Photoshop tutorials
Isometric Building Tutorial part 4- Photoshop tutorial
by - zoanoid

Adding details
Since pixelart often has a lot of detail work, an additional part is devoted to this.

We'll begin with the details by adding some windows. We use the basic isometric approach again, which is two pixels to the side and one up. Make the basic window frame, as shown zoomed in image 13. Fill the frame with a dark brown color. Use the following values for this, ( RGB: 88, 56, 32) Fill the inside with a light blue ( RGB: 178, 232, 237). Now move this window somewhere in the corner of the big wall. Zoom in at around 800% on the window, and copy the window layer. Move the second window 6 pixels left so it comes next to it. Use the texture lines to align them correctly. Repeat these steps until you have 4 windows in a row on the second floor.

Add one window on the first floor.
Copy the window again, and flip it horizontally. Since the left side of the building is the shady side, the window should be darker. Go to Image " Adjust " Brightness/contrast and reduce the brightness to -20. Place the darkened windows on the shady wall.

Make a door by using the same "method" we used for the window. Use a dark color for the outline. I filled the outline in with a drak grey color. Make the door around 18 pixels high and 8 pixels wide. Copy the door and move them both in place. Copy one again and flip it horizontally and reduce brightness with around 20. Move that one to the shady inlet wall, and remove the top part which would get "blocked" by the upper wall.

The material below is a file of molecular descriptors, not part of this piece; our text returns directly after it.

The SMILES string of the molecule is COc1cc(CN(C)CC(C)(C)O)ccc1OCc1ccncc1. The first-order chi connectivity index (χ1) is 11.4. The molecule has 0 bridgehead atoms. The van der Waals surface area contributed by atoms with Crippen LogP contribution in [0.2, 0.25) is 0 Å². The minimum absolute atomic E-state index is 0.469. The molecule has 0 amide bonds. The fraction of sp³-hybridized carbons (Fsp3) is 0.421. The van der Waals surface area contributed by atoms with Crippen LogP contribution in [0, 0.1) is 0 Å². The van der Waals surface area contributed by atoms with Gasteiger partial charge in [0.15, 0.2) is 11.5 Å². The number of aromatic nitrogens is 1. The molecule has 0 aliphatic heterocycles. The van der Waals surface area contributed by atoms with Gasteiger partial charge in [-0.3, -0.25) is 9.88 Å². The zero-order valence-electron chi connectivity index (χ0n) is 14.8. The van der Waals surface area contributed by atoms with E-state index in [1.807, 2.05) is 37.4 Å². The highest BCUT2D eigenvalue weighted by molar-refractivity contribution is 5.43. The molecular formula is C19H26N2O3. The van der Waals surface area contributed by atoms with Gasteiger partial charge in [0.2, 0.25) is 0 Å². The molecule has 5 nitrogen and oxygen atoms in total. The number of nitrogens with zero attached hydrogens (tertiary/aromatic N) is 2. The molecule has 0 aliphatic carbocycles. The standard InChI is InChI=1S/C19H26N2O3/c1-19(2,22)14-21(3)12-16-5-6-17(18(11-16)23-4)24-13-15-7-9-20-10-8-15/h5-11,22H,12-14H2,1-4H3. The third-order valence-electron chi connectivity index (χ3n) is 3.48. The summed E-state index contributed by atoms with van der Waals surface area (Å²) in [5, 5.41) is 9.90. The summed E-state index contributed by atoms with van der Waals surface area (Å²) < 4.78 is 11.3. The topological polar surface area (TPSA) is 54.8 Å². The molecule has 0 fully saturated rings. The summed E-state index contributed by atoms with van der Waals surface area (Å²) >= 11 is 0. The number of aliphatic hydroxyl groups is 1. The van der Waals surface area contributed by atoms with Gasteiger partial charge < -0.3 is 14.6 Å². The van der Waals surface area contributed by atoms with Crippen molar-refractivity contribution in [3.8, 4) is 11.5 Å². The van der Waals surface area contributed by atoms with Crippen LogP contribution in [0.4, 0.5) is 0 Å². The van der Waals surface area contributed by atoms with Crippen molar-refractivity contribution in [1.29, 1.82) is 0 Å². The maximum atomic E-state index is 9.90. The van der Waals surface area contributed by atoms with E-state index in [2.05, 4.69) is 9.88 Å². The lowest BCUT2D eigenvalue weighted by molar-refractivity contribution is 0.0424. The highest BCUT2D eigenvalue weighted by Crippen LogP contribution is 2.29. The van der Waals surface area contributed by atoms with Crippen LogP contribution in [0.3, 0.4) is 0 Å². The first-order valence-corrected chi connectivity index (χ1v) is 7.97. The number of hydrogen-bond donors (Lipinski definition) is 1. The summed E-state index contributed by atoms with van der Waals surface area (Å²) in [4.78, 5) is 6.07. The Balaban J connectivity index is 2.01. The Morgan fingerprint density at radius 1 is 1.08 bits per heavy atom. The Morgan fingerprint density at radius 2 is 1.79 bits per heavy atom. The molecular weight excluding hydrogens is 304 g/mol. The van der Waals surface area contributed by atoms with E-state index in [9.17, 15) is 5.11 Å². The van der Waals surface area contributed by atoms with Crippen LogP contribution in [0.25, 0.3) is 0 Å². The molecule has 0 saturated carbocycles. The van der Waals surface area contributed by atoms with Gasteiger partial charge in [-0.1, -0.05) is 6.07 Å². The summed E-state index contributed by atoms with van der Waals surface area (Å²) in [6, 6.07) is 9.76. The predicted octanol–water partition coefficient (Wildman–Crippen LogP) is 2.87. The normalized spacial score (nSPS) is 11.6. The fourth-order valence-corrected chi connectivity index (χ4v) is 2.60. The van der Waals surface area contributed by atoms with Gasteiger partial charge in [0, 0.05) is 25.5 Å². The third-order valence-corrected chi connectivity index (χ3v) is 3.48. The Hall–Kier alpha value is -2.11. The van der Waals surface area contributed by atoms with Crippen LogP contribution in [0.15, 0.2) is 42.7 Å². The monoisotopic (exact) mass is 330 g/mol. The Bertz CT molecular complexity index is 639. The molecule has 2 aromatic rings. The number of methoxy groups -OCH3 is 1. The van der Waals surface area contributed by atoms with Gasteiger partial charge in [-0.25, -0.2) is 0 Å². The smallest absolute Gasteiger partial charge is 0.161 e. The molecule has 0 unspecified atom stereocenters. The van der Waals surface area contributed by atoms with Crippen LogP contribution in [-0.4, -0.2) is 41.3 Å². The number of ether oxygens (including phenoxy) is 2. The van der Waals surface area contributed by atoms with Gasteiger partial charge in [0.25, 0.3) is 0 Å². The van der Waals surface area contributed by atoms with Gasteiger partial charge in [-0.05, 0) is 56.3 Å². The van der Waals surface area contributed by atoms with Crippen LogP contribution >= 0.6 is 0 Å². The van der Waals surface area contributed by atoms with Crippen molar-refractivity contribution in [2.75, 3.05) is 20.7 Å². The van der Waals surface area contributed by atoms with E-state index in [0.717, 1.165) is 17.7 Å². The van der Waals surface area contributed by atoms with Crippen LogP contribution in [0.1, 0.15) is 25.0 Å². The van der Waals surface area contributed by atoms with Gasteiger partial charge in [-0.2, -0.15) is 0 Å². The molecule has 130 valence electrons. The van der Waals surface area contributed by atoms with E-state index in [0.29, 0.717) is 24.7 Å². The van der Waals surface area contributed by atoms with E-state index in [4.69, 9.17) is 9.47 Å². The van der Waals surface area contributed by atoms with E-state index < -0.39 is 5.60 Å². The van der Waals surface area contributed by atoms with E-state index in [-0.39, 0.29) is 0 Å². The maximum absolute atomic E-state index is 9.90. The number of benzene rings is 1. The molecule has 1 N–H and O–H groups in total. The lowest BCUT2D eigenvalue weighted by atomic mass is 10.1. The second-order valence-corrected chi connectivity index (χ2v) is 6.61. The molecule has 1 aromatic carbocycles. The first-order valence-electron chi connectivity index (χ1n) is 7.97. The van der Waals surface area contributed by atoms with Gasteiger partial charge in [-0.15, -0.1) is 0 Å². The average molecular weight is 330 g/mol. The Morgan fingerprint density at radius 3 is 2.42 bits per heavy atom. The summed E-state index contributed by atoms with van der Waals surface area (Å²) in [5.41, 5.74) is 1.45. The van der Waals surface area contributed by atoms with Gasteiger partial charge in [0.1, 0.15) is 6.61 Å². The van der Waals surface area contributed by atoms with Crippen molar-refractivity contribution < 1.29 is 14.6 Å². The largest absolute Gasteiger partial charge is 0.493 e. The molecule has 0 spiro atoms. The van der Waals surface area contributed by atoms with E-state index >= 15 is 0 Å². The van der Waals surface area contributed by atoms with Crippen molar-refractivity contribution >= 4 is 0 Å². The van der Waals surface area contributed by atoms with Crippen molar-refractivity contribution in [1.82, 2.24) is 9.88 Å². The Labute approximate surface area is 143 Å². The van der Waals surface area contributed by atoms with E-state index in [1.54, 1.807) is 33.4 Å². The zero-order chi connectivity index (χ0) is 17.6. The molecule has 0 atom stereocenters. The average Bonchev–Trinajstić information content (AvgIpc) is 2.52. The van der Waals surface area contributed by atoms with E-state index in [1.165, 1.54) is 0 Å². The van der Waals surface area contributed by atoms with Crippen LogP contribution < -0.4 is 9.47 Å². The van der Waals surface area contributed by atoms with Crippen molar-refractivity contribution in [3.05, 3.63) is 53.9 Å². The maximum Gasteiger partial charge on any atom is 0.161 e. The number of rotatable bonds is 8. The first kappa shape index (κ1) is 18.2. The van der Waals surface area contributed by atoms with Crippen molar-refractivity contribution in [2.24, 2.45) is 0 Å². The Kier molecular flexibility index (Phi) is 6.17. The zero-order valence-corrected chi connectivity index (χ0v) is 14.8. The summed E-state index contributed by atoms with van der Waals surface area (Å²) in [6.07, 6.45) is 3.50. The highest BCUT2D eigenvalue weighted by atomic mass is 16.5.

Antenna & Tube
Now I added an antenna and tube, to give it that typical industrial look. Just try for yourself whatever looks good. The results are shown in image 15.

I always do the shadows at last, because then you actually have all the objects that cast a shadow. Since the roof is so dark, we will not place any shadows there. I always make the shadows with a straight horizontal line, on the shady side. An example is given in Image 16. So basically, the bottom line of the shadow is actually the inner white line but then 90 degrees rotated. The shadow color is black with an opactity of around 30%. The length of the shadows is often only one/third of the height of the object, but since I like to express this method more clearly, I have chosen for a longer shadow ( hey it can be sunset at that time!)
The end result, after applying all the shadows, is seen in image 17. Note that I usually do not restrict myself to one correct way of doing shadows. Basically, if it looks good I use it.

Finishing touches
The building is done, you may go on as long as you like, depending on how detailed you want it to be.

I actually went on a little bit more and added a parking lot with a couple of trees.

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PS: Tutorial written with the permission of the Author!